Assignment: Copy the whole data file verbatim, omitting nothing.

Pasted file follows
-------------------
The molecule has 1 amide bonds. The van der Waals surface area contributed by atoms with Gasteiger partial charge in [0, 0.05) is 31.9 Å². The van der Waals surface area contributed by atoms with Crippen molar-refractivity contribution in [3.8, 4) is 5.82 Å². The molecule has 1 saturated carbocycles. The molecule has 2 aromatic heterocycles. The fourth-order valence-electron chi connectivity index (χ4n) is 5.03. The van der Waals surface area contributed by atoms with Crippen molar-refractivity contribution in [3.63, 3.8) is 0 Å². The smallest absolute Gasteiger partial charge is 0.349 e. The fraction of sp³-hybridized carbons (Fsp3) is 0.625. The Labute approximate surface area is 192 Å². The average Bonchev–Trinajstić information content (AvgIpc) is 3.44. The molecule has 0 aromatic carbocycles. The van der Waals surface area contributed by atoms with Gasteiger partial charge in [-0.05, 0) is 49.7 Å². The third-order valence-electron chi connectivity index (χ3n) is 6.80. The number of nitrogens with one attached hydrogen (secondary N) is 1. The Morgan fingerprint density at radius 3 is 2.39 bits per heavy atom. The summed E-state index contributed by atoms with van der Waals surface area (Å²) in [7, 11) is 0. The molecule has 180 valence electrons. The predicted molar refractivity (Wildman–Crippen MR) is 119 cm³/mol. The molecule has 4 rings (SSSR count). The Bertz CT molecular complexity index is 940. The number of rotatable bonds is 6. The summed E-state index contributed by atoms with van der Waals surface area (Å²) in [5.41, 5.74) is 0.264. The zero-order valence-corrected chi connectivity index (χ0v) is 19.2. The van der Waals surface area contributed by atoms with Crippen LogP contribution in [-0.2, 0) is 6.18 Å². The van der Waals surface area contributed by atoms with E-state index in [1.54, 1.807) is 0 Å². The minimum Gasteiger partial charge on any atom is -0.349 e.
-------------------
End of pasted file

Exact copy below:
The molecule has 1 amide bonds. The van der Waals surface area contributed by atoms with Gasteiger partial charge in [0, 0.05) is 31.9 Å². The van der Waals surface area contributed by atoms with Crippen molar-refractivity contribution in [3.8, 4) is 5.82 Å². The molecule has 1 saturated carbocycles. The molecule has 2 aromatic heterocycles. The fourth-order valence-electron chi connectivity index (χ4n) is 5.03. The van der Waals surface area contributed by atoms with Crippen molar-refractivity contribution in [3.63, 3.8) is 0 Å². The smallest absolute Gasteiger partial charge is 0.349 e. The fraction of sp³-hybridized carbons (Fsp3) is 0.625. The Labute approximate surface area is 192 Å². The average Bonchev–Trinajstić information content (AvgIpc) is 3.44. The molecule has 0 aromatic carbocycles. The van der Waals surface area contributed by atoms with Gasteiger partial charge in [-0.05, 0) is 49.7 Å². The third-order valence-electron chi connectivity index (χ3n) is 6.80. The number of nitrogens with one attached hydrogen (secondary N) is 1. The Morgan fingerprint density at radius 3 is 2.39 bits per heavy atom. The summed E-state index contributed by atoms with van der Waals surface area (Å²) in [7, 11) is 0. The molecule has 180 valence electrons. The predicted molar refractivity (Wildman–Crippen MR) is 119 cm³/mol. The molecule has 4 rings (SSSR count). The Bertz CT molecular complexity index is 940. The number of rotatable bonds is 6. The summed E-state index contributed by atoms with van der Waals surface area (Å²) in [5.41, 5.74) is 0.264. The zero-order valence-corrected chi connectivity index (χ0v) is 19.2. The van der Waals surface area contributed by atoms with Crippen LogP contribution in [-0.2, 0) is 6.18 Å². The van der Waals surface area contributed by atoms with E-state index in [1.54, 1.807) is 0 Å². The minimum Gasteiger partial charge on any atom is -0.349 e.